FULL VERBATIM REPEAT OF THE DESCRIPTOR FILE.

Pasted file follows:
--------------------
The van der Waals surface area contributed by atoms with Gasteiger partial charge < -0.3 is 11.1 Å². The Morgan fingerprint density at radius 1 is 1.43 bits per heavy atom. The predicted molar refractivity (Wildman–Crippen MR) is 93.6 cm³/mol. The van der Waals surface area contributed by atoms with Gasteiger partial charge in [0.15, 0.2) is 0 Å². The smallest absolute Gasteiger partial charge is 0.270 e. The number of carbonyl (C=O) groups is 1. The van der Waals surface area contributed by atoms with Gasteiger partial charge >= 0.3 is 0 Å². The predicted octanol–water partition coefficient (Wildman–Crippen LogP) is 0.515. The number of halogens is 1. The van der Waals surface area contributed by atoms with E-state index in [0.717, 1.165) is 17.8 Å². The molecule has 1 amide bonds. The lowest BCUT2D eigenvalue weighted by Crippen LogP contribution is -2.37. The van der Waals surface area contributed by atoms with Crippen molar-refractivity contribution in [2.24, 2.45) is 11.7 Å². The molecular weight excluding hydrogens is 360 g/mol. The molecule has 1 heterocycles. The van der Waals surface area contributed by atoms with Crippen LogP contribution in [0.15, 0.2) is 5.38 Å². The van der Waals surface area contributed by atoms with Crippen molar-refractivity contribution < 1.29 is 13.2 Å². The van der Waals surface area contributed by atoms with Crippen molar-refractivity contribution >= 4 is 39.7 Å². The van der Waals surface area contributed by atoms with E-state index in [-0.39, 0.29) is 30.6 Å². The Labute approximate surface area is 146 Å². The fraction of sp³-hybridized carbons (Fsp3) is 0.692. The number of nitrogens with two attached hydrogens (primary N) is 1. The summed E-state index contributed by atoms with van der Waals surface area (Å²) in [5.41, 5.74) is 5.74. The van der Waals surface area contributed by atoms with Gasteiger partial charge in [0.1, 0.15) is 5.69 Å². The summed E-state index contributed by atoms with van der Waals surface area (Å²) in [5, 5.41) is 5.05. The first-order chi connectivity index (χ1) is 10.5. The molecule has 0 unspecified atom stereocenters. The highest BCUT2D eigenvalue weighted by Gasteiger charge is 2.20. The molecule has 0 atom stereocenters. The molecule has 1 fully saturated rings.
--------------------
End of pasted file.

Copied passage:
The van der Waals surface area contributed by atoms with Gasteiger partial charge < -0.3 is 11.1 Å². The Morgan fingerprint density at radius 1 is 1.43 bits per heavy atom. The predicted molar refractivity (Wildman–Crippen MR) is 93.6 cm³/mol. The van der Waals surface area contributed by atoms with Gasteiger partial charge in [0.15, 0.2) is 0 Å². The smallest absolute Gasteiger partial charge is 0.270 e. The number of carbonyl (C=O) groups is 1. The van der Waals surface area contributed by atoms with Gasteiger partial charge >= 0.3 is 0 Å². The predicted octanol–water partition coefficient (Wildman–Crippen LogP) is 0.515. The number of halogens is 1. The van der Waals surface area contributed by atoms with E-state index in [0.717, 1.165) is 17.8 Å². The molecule has 1 amide bonds. The lowest BCUT2D eigenvalue weighted by Crippen LogP contribution is -2.37. The van der Waals surface area contributed by atoms with Crippen molar-refractivity contribution in [2.24, 2.45) is 11.7 Å². The molecular weight excluding hydrogens is 360 g/mol. The molecule has 1 heterocycles. The van der Waals surface area contributed by atoms with Crippen LogP contribution in [0.15, 0.2) is 5.38 Å². The van der Waals surface area contributed by atoms with Crippen molar-refractivity contribution < 1.29 is 13.2 Å². The van der Waals surface area contributed by atoms with Crippen molar-refractivity contribution >= 4 is 39.7 Å². The van der Waals surface area contributed by atoms with E-state index in [-0.39, 0.29) is 30.6 Å². The Labute approximate surface area is 146 Å². The fraction of sp³-hybridized carbons (Fsp3) is 0.692. The number of nitrogens with two attached hydrogens (primary N) is 1. The summed E-state index contributed by atoms with van der Waals surface area (Å²) in [5.41, 5.74) is 5.74. The van der Waals surface area contributed by atoms with Gasteiger partial charge in [0.1, 0.15) is 5.69 Å². The summed E-state index contributed by atoms with van der Waals surface area (Å²) in [5, 5.41) is 5.05. The first-order chi connectivity index (χ1) is 10.5. The molecule has 0 unspecified atom stereocenters. The highest BCUT2D eigenvalue weighted by Gasteiger charge is 2.20. The molecule has 0 atom stereocenters. The molecule has 1 fully saturated rings.